India Stack – Game Changing Innovation for Financial Inclusion
Aadhar provided easier access for Indians to open a bank account. Combined with this unique identity, today 2.2 billion digital transactions are executed every month with the help of Unified Payment Interface or UPI. This number continues to grow 10% month-on-month. The transaction value is approximately $54 billion per month, around $648 billion annually (almost 25% of the Indian GDP). These developments are a part of a larger set of systems, together called the India Stack.
In the future, India Stack offers private players an opportunity to bring about a disruption. The cost of customer acquisition and ongoing maintenance will reduce further, which allows companies to tap into newer target markets that are currently unserviceable due to higher costs.
India is now leading in financial structure and innovation, and is unarguably a giant. Our country continues to grow and is moving ahead of every competing nation in digital transaction value, which is approximately 2X of China and 10X of the USA.
India is already a world leader in digital finance. Our country has already laid down the foundation for multiple products like credit, deposits, insurance, and payments. The digital development offered by India Stack puts the nation in a position to become a global fintech giant. In the long run, India Stack is expected to build a digital portal for the entire financial world.
What is the India Stack?
A digital infrastructure called India Stack is revolutionizing financial access. A digital identity called Aadhar has brought almost 80% of adults in the formal banking sector. And almost 1.2 billion (90% of the country’s population) signed for their digital identity in less than a decade since its launch.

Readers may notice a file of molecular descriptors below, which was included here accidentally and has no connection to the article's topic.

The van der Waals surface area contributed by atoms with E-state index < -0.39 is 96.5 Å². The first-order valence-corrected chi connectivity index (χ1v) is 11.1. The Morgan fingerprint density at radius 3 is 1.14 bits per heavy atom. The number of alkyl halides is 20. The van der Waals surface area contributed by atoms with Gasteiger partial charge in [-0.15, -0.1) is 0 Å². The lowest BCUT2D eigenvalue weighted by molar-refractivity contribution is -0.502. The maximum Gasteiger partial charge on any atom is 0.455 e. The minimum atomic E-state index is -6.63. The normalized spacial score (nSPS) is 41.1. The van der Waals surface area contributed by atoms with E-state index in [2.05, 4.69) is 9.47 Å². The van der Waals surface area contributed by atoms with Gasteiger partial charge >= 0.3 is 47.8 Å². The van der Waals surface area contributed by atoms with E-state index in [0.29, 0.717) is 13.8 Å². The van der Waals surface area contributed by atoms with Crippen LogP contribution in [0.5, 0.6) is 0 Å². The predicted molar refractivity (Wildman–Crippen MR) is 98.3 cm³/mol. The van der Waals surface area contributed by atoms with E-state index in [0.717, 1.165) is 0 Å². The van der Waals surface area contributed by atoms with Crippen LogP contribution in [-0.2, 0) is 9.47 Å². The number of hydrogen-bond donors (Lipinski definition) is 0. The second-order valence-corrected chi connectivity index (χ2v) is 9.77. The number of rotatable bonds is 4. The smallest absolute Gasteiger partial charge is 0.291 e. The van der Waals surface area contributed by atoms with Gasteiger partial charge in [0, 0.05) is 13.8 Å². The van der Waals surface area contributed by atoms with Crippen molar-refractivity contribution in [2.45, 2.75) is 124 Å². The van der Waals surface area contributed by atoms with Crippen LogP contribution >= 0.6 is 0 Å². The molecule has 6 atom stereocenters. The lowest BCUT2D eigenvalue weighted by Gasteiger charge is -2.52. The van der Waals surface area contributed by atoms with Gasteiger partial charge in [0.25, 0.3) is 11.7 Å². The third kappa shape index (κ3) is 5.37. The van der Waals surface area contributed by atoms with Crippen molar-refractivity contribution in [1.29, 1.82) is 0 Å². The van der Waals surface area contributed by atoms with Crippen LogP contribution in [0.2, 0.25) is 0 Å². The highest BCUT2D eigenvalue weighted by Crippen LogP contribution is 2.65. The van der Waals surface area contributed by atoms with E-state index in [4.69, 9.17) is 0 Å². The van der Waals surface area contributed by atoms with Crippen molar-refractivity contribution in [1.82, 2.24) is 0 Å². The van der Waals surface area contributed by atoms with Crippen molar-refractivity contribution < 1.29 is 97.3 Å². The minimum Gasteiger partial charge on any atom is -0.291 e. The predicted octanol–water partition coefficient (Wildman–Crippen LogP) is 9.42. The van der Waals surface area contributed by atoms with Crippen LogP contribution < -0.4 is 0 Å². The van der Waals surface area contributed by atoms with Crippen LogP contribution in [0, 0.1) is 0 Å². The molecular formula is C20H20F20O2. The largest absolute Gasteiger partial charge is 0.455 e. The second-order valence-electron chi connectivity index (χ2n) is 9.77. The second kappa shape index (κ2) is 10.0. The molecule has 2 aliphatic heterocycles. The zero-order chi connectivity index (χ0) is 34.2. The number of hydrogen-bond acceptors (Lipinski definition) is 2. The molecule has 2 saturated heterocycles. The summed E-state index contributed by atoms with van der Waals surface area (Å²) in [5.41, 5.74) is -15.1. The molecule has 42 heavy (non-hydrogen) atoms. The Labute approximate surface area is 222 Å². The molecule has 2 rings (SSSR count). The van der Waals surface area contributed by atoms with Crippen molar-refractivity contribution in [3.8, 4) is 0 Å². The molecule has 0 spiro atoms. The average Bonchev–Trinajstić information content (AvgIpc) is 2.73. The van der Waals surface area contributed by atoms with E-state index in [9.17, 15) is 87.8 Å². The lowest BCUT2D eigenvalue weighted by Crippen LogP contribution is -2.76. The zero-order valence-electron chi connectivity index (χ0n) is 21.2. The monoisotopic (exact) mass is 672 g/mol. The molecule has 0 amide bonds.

As the government aimed to provide easy access to bank accounts, fintech firms launched mobile money and digital wallets. The UPI became the second layer of India Stack, enabling instant fund transfers at an affordable cost.
India Stack is the term for an ambitious project to create a unified software platform to enable the country’s citizens to use digital finance. The India Stack includes digital public goods and APIs with the objective of unlocking the primitives of data, identity, and payments. It comprises two significant components, namely a unique identifier for each citizen (Aadhar) and digital payments infrastructure, built by the National Payments Corporation of India (NPCI).
A stack comprises all technologies needed for operating an application, including architecture, user experiences and interfaces, languages, lexicons and libraries, and software the developers use for connecting software and databases.
Less than a decade ago, the local Indian markets were full of people using bank notes to buy and sell products. With technical advancements, people today use smartphones, and millions of people accept, settle invoices, and send funds with a few clicks. The pandemic accelerated the adoption of contactless payments for even smaller transactions.